Father’s Day and the Importance of Fatherhood

Fathers-DayBy Corylyn Ybarra, Youth Services Counseling Services Clinician

As Father’s Day is quickly approaching it causes most of us to pause and give thought to how much we appreciate our fathers and to ponder how much they have done for us.  As a fatherly care giver have you ever wondered if you are truly making a difference? Have you ever wondered how you can be more involved in your child’s life?

Well as I am sure we can all guess studies show that involved dads are extremely beneficial for kids. Children of involved fathers are more likely to demonstrate a greater tolerance for stress and frustration (Mischel, Shoda, & Peake, 1988), have superior problem solving and adaptive skills (Biller, 1993), be more playful, resourceful, skillful, and attentive when presented with a problem (Mischel et al., 1988), and are better able to manage their emotions and impulses in an appropriate manner. Father involvement contributes significantly and independently to adolescent happiness (Flouri & Buchanan, 2003a).

I came across the following article at www.livescience.com which claims “Dads influence their kids’ lives particularly strongly in four areas, Wilcox, who co-edited the book “Gender and Parenthood: Biological and Social Scientific Perspectives” (Columbia University Press, 2013), told LiveScience. One is how they play with their kids: Dads are more likely to roughhouse than moms, a style of play that helps teach kids to control their bodies and emotions. Fathers are also more likely to encourage their kids to embrace risk, both on the playground and in life. This influences the ambitions of children over the long run.

They also claim that a strong relationship with dads protects kids as well. Children with involved fathers are less likely to become victims of sexual assault or abuse. They tend to avoid situations that may cause them harm and lead to circumstances a father may not want his child to be in. “Teens listen to their dads, even if it may not seem like it”.

Wilcox also said, “a dad tends to lay down firmer discipline than moms. Mothers discipline children more because they spend more time with kids but their strategies tend to allow for more negotiation and bent rules. Neither strategy is better or worse but it benefits kids to be exposed to both.”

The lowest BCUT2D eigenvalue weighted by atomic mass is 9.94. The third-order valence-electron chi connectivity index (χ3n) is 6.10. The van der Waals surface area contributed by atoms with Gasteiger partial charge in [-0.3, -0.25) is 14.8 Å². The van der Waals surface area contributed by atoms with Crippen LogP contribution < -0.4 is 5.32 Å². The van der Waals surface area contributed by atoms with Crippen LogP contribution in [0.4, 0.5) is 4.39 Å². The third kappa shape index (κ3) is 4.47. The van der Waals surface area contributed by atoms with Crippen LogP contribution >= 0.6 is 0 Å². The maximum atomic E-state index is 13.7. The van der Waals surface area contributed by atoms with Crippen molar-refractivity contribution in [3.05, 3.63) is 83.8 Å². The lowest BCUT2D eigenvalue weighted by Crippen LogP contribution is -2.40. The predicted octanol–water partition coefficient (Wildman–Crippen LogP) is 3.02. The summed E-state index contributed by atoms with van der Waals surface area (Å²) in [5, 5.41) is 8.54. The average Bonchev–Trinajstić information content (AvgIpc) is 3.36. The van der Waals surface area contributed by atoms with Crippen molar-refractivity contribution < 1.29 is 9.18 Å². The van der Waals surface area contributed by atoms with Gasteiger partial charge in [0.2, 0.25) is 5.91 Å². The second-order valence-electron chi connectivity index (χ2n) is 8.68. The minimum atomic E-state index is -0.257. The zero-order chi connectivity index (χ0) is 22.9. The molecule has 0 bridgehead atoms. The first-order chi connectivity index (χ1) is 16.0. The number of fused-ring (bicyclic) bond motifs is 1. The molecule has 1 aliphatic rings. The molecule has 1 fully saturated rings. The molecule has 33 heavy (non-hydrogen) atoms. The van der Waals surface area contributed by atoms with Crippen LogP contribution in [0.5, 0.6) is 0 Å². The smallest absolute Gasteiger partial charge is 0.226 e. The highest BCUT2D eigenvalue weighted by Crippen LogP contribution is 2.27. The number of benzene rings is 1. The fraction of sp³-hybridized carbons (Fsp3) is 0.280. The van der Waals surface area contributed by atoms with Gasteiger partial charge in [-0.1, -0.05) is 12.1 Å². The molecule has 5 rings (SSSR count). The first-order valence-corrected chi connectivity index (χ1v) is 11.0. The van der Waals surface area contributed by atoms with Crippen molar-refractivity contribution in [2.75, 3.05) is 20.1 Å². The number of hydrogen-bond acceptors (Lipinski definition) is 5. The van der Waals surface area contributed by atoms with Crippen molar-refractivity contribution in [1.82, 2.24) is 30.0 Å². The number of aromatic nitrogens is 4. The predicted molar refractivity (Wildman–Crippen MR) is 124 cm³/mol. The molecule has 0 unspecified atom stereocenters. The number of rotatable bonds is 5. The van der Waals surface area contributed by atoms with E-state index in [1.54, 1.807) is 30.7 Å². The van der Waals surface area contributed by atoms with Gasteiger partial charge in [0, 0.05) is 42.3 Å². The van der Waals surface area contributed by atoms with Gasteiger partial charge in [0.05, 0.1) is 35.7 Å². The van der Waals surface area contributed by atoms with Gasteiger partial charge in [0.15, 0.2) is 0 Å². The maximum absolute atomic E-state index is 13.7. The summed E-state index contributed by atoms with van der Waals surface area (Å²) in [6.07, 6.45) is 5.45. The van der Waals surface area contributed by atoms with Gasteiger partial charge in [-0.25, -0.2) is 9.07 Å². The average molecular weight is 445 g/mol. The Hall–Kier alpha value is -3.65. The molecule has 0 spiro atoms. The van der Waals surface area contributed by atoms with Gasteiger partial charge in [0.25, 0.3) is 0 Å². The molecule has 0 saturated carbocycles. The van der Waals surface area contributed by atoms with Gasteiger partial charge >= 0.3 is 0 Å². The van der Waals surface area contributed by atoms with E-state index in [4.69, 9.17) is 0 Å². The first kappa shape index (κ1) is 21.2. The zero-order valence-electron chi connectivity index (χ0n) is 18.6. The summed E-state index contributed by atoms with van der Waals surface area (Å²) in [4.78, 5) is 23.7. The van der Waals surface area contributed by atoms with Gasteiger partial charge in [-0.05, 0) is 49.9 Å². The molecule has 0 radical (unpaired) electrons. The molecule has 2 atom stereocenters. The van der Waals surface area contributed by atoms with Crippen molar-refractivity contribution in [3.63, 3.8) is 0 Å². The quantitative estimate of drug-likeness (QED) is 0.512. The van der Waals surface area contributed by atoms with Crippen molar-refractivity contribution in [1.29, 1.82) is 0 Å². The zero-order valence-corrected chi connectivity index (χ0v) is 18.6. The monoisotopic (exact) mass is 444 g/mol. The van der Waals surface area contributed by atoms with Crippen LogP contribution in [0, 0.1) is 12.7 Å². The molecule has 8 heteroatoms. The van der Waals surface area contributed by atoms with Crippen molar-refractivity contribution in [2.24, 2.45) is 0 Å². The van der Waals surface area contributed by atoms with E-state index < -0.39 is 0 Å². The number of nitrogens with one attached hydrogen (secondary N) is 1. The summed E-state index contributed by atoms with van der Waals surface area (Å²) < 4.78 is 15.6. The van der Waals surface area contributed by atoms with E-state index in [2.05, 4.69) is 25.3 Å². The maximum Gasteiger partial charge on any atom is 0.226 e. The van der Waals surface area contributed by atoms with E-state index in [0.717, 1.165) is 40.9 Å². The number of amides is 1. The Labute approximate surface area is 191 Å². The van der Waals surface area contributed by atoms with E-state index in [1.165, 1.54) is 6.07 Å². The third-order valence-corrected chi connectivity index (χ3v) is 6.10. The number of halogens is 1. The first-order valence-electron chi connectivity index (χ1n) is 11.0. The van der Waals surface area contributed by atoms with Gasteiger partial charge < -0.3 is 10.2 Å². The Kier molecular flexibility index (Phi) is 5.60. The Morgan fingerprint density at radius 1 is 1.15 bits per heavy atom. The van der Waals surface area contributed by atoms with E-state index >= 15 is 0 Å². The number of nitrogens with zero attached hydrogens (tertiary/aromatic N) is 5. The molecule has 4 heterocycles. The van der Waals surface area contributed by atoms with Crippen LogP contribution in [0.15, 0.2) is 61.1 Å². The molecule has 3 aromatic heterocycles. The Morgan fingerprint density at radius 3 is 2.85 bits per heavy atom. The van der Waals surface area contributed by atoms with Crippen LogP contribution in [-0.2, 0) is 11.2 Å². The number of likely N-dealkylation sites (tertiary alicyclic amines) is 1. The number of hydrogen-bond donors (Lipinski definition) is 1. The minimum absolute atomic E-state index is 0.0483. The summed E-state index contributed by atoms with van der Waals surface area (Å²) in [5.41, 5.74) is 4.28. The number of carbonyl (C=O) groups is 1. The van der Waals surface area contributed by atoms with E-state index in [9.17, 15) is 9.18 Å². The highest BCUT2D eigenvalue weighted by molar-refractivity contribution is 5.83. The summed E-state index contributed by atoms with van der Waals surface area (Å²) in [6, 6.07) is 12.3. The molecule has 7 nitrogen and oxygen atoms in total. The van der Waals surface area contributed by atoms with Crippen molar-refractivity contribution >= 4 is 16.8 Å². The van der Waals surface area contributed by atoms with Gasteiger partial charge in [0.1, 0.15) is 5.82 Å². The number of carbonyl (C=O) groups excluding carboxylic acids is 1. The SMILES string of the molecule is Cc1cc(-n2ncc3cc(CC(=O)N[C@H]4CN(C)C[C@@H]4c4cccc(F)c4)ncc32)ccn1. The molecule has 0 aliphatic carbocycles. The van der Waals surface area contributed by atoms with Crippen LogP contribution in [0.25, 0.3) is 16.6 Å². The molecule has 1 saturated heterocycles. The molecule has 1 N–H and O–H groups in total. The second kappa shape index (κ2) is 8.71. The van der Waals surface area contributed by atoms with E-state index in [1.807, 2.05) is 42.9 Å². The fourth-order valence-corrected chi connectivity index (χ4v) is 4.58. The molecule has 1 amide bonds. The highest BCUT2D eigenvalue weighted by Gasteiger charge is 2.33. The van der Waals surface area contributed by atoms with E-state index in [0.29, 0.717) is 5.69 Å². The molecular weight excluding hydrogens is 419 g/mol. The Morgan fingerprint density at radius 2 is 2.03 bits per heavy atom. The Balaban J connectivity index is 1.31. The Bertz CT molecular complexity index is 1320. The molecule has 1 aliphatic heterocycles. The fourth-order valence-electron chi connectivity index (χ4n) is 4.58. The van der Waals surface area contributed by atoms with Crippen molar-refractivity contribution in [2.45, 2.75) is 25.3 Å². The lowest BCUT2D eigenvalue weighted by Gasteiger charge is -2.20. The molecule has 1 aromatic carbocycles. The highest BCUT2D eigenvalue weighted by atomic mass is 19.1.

So basically children with involved fathers have more positive psychological, behavioral, and education outcomes. Also, children with engaged fathers are less likely to be delinquent or abuse drugs and alcohol. The more fathers engage with their children the healthier and happier they will become.

Ok so now that we know the importance of having an engaged father; let’s look at how a father can become more involved in their child’s life. Engaging in more active verses inactive activities will increase bonding and there’s a big difference between being around and being involved. Look for ways in which you can become a more active father by transitioning from simply being there to being part of things, even if the activity is as simple as playtime.

fathers-day-kissesResearch suggests that active pursuits like tossing a football, playing basketball, hiking or going to the library are more valuable than spending time in passive activities such as watching television or playing video games. Studies also show benefits to engaging in productive activities with children, such as household chores, washing dishes after dinner or cleaning up the backyard. These types of shared activities promote a sense of responsibility and significance in children that is, in turn, linked to greater self-esteem, academic and career success, and mental well-being later in life. Research also suggests that educational activities like reading to children helps to foster their intellectual growth.

An article that can be located at www.fathersrights.com gives us 5 ideas for different levels of involvement to help fathers get started. The article goes in to more detail but basically outlines the following; get more involved in their schooling, participate in their extra-curricular activities, plan activities that you will lead, play with them and read to them and take your kids to work for the day.

Kids want the kind of stability that comes with knowing their father’s are there for them, and father’s can learn new insights by gaining the perspectives of their children. Being involved in your kids’ lives means keeping an eye on them too, which helps prevents getting involved with groups or activities that can lead to concerning behaviors. Fathers ARE important and we don’t know what we would do without you. Happy Father’s day to all!

Resources
www.livescience.com
www.fira.ca
www.fathers.com
www.familyfacts.org
www.fathersrights.com

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This entry was posted in Communication Tips, Family Activities, Parenting Tips, SLCO, Youth Groups. Bookmark the permalink.

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